Is The OMAD Diet The New Intermittent Fasting?

PHotographed by Alexandra Gavillet.
From the ketogenic diet to intermittent fasting, the internet churns out a never-ending supply of new diet trends that well-meaning people swear will change your life. On Reddit, the preferred platform of many bio-hacking bros, these diets often take on a life of their own. People share their experiments, success stories, and occasionally problematic diet ideas.
Such is the case with the "OMAD" diet subreddit, which has amassed more than 50K active members, according to a Reddit representative. OMAD stands for "one meal a day," and it's an extreme version of intermittent fasting that involves eating for one hour and not eating for the other 23 each day. Followers of the diet say that you can eat whatever you want during your daily meal, and while you fast you can only have calorie-free beverages.
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Why would anyone do this when you could just eat all day long? People claim the OMAD diet speeds up weight loss, and is extremely convenient — especially in the summertime when you're traveling a lot. But, like many internet-famous diet trends, this should come with a massive disclaimer that it's not for everyone, and probably will do more harm than good.
For starters, we know that the nutrients in food gives our bodies energy. When you're hungry, it's your body's way of telling you that you need more food to sustain all the various activities and functions that you complete in a day. "One meal a day doesn’t cut it for most people," and is unnecessarily restrictive, explains Robin Foroutan, MS, RDN, HHC, a registered dietitian in New York City.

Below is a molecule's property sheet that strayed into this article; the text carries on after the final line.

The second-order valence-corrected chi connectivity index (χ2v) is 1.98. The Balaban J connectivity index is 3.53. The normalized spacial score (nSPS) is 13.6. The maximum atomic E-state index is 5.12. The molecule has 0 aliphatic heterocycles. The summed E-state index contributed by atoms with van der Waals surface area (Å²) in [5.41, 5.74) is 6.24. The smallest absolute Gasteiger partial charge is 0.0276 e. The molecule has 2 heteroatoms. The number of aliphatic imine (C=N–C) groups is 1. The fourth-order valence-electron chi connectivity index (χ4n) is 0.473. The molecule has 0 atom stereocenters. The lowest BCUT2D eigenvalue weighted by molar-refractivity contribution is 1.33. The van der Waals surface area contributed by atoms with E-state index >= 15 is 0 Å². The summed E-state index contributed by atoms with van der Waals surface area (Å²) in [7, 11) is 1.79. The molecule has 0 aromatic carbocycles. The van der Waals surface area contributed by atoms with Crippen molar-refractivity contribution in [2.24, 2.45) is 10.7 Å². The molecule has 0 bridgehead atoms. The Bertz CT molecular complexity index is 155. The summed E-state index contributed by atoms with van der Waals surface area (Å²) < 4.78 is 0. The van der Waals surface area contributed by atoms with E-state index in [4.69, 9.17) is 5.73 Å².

One of the many troubling things about the OMAD diet is the idea that you'd have to eat all of your daily recommendations for overall calories and nutrients in one sitting. "It's likely unpleasant to try and eat all that food in one sitting," says Kathleen Meehan, MS, RD, LDN, an anti-diet registered dietitian in Houston. "I'd also imagine it's isolating, as food is meant to be enjoyed socially." Eating one massive meal can affect your digestion and absorption, Foroutan says. And, when you've been fasting all day and teetering on the edge of extreme hunger, it can be harder to make healthy food choices, she adds.
Although you're technically "allowed to" eat whatever you want during this one meal, you're still eating way fewer calories (which are units of energy) than you would typically need in a day. Going through the rest of your day without food will not only make you feel sluggish and hungry, but also screw with your body's cues around hunger, satiety, and satisfaction, Meehan says. This pattern — along with the stringent rules around when you can and can't eat — could easily harm your relationship to food and eating in the long-term. For people who have a history of disordered eating, this would really be a bad idea to follow the OMAD died, adds Courtney Dunn, MS, RD, CDN, a registered dietitian in San Diego.
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Despite these various problems, plenty of people still follow this diet because they think time-restricted eating plans are the way to go. "Our bodies are meant to fast naturally overnight, though not for extreme periods of time such as this," says Melissa Bailey, MS, RD, LDN, a dietitian in Philadelphia. And although there is intriguing research about the benefits of intermittent fasting, "there’s really no research that tells us that the more restriction the better," Foroutan says.
What we do know based on research is that most diets are rarely sustainable. Listening to your body for what it needs throughout the day, and nourishing it with well-balanced meals instead of depriving yourself is often your best bet. And hey, when that philosophy becomes a Reddit trend, we're on-board.
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